The core lipid-binding domain found in all Osh proteins has the ability to bind two membranes simultaneously [16••]. Membrane binding by this domain was studied in Osh4/Kes1 and was found to have at least two membrane-binding surfaces, one near the mouth of the sterol-binding pocket and a second at the distal site. The distal binding surface is required for Osh4/Kes1 to function in cells and is close to residues needed for PIP binding on the surface of the protein  that is not part of the sterol-binding pocket. PIP-binding at this site also regulates sterol binding. Thus, Osh proteins and perhaps all ORPs may be able to bind PIPs (or other lipids) in one membrane while simultaneously extracting or delivering sterols to a second membrane. This makes them well suited to transfer lipids or signals at MCSs.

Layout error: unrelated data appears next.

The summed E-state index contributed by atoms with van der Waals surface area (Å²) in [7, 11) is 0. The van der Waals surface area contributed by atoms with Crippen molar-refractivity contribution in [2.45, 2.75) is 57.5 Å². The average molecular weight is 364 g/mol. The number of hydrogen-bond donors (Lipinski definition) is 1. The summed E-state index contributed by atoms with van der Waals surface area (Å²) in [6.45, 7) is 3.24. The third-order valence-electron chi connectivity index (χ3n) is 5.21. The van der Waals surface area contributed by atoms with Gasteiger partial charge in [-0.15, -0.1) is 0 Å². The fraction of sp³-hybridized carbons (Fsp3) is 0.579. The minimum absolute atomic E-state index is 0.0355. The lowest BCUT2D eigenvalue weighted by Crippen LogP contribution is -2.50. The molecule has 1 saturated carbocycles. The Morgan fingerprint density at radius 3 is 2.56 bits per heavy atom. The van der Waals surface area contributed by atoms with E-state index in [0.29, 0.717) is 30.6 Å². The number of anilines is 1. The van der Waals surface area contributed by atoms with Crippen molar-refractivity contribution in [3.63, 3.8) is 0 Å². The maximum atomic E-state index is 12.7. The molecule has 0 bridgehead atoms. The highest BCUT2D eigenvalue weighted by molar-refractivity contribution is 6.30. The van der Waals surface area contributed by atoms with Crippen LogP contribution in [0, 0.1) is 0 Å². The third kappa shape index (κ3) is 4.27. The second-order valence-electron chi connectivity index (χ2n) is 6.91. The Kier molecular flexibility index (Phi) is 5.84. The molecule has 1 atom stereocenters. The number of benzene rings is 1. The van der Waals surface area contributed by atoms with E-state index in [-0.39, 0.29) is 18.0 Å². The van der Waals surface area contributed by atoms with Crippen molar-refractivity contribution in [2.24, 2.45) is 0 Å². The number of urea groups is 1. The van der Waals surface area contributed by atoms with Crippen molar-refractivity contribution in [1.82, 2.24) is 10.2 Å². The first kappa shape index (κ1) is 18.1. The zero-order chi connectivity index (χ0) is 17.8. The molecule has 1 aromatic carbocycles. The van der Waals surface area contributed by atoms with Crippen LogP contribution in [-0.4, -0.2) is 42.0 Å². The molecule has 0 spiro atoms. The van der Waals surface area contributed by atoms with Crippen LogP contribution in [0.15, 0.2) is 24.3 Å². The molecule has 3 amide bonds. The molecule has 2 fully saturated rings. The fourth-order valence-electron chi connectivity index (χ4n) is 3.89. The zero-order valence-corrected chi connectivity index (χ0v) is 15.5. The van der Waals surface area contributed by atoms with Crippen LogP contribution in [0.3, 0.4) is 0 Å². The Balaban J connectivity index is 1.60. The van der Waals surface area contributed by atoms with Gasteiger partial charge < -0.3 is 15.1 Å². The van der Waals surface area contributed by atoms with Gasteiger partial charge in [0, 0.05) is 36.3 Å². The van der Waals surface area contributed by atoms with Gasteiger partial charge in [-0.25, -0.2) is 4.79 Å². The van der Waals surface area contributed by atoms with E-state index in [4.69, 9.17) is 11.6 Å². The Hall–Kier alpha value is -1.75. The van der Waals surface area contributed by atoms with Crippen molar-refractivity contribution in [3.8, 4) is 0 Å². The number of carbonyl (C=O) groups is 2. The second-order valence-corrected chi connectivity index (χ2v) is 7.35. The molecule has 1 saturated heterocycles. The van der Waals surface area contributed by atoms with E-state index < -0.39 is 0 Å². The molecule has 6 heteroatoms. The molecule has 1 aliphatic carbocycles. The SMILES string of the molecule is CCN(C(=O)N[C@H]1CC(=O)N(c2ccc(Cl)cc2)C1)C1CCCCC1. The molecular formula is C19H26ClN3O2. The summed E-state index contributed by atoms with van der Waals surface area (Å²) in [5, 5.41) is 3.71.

A new model of how Osh proteins mediate signaling at ER-PM MCSs has been suggested by recent work from Stephan et al [25••]. The authors propose that Osh proteins function as PIP sensors that modulate PIP levels in cells by regulating the PIP phosphatase Sac1. Sac1 is an integral membrane protein in the ER and its active site is in the cytosol. Osh3 interacts with Sac1 at ER-PM contacts sites where it regulates Sac1 activity. Remarkably, this regulation can be reconstituted in vitro and Sac1 in one membrane can dephosphorylate PIPs in a second membrane. Osh proteins and the VAP homologues Scs2 and Scs22 regulate this process. Thus, Sac1 in the ER can hydrolyse PIPs on the PM or at any other MCS between the ER and a second membrane. This conclusion is consistent with a recent structural study of Sac1  and earlier studies that suggested Sac1 can regulate PIP levels in the PM even though it is anchored in the ER [27, 28]. A role for Osh proteins in regulating PIP metabolism has also been found in other studies [24, 29]. How Osh proteins regulate Sac1, what role sterol-binding plays, and what signaling pathways are involved remain to be discovered.